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5 Questions to Ask When Considering Whether a Loved One Needs the Support of a Senior Living Community

Senior Living Community

5 Questions to Ask When Considering Whether Your Parent Needs the Support of a Senior Living Community

It’s hard to watch our parents get older. As much as we try to visit regularly and pitch in where we can, it seems inevitable that one day mom and dad will need more than we can realistically give — but how do you know when that day arrives?

As you visit your loved ones, ask yourself these questions and be mindful of changes, no matter how small they may initially seem.

1. Are They Struggling to Keep Up With Day-to-Day Tasks?

Senior living communities often provide assistance to residents who need a little extra help seeing to their activities of daily living (ADL), including personal hygiene, dressing, eating, maintaining continence and maintaining mobility. While there are simple ways to manage a single ADL, such as bringing in a housekeeper to clean the bathroom and fold laundry, the need for ongoing support increases as multiple ADLs decline.

It’s crucial to keep open lines of communication and check in with your parents in a supportive, non-confrontational manner so they feel as comfortable as possible opening up when circumstances change. Also look for signs of struggle such as:

  • Uncharacteristic hygiene issues like unbrushed hair or teeth
  • A cluttered home or a sink full of dishes
  • An empty fridge or one with an overflow of outdated/rotted items
  • Soiled clothing or undergarments that could indicate problems with continence
  • Crumpled clothes, unbuttoned shorts or shoes worn untied
2. How Are Their Eating Habits?

Forgetfulness, lack of transportation and lack of companionship can all contribute to iffy eating patterns. Seniors who live alone may not feel like cooking three meals a day, and as we age, it becomes harder to dash out to the store if we suddenly realize the cupboards are bare.

The elderly are particularly susceptible to malnutrition, making it even more important they're able to consume a balanced diet. Rising blood pressure, the onset of diabetes and other health factors also play a role. If your loved one needs help managing meals or would benefit from on-site meal prep, a senior living community could be just what you’re looking for.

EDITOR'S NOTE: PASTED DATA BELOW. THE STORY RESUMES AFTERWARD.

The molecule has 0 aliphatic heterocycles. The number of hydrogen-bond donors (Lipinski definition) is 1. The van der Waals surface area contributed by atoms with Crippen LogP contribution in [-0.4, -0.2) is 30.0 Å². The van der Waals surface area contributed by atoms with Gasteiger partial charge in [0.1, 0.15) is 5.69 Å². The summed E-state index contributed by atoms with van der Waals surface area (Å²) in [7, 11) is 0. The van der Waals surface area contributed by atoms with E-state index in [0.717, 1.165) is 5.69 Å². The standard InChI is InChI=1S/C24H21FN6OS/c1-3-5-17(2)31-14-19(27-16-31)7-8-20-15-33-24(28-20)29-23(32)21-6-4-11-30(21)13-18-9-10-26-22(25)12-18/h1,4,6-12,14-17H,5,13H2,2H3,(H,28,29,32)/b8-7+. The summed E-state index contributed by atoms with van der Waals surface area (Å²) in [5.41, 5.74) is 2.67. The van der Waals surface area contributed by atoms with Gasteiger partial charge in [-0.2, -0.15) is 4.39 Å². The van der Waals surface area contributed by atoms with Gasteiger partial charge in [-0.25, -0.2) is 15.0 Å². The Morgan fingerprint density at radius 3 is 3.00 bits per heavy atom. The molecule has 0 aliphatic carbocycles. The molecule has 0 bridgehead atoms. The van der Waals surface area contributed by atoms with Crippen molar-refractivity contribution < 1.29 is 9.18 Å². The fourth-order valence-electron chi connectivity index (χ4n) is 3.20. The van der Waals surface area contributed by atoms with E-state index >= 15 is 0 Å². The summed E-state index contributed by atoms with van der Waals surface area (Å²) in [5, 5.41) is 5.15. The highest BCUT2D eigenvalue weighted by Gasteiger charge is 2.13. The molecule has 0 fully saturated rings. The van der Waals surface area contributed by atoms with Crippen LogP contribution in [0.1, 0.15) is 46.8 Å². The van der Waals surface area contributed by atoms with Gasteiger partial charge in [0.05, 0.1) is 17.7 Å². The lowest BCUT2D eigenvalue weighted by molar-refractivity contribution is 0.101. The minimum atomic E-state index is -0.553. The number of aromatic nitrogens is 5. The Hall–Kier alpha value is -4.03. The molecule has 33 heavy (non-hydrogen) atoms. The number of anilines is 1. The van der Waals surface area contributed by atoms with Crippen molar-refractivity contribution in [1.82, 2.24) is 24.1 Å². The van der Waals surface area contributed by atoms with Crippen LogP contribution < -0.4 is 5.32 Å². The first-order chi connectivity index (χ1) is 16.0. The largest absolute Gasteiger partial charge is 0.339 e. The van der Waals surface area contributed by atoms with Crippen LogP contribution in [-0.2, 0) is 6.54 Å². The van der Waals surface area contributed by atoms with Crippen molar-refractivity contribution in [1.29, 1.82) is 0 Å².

3. Are You Confident They’re Taking Medications as Prescribed?

Many experts include managing medications in their expanded list of ADLs. If your parents’ doctors have prescribed medications, it’s vital those instructions are followed. Accidentally skipping or even doubling up on doses could have serious consequences.

There are other factors to consider as well. The more medications your loved one has to manage, the more difficult it becomes to track refills, avoid conflicting foods and other medications or supplements that could affect efficacy and remember which pills should be taken with food and which require an empty stomach.

Staff members at senior living communities are trained to help residents regulate prescriptions. Depending on the level of care, your loved one may just need a reminder when a dose is due or they may be eligible for more involved care courtesy of an on-site medical professional.

4. Are They Staying Active?

Unfortunately, aging and isolation often go hand in hand when the elderly are left in single-family homes or other living arrangements not conducive to socialization. This isn't the case in senior living communities where residents have access to a wide range of activities including everything from arts and crafts to fitness classes.

Some studies suggest elderly people who exercise could live an average of five years longer while research from the National Institution on Aging found a positive correlation between social interaction and health. Give your parents an opportunity to participate in game night or learn how to salsa and they may just reap a bevy of surprising benefits.

5. How Is Their Mobility?

Arthritis and other physical limitations are often associated with decreased mobility, but sensory deficits such as declining vision and hearing impairment can also make it more taxing for our loved ones to get around. There are varying types of mobility, too. Are your parents struggling to get up and down the stairs to do laundry or head to bed, or can they get around the house okay but find themselves unable to run errands or complete routine cleaning tasks?

Learn to spot key signs of mental, physical and emotional decline and you could get your loved ones into a senior living community earlier, giving them the environment and amenities they need to thrive. For more information about Brightview Senior Living and everything we have to offer our valued residents, contact a local community today.


Categories
Senior Living Resources, Health and Wellness, Resident Perspectives, Vibrant Living

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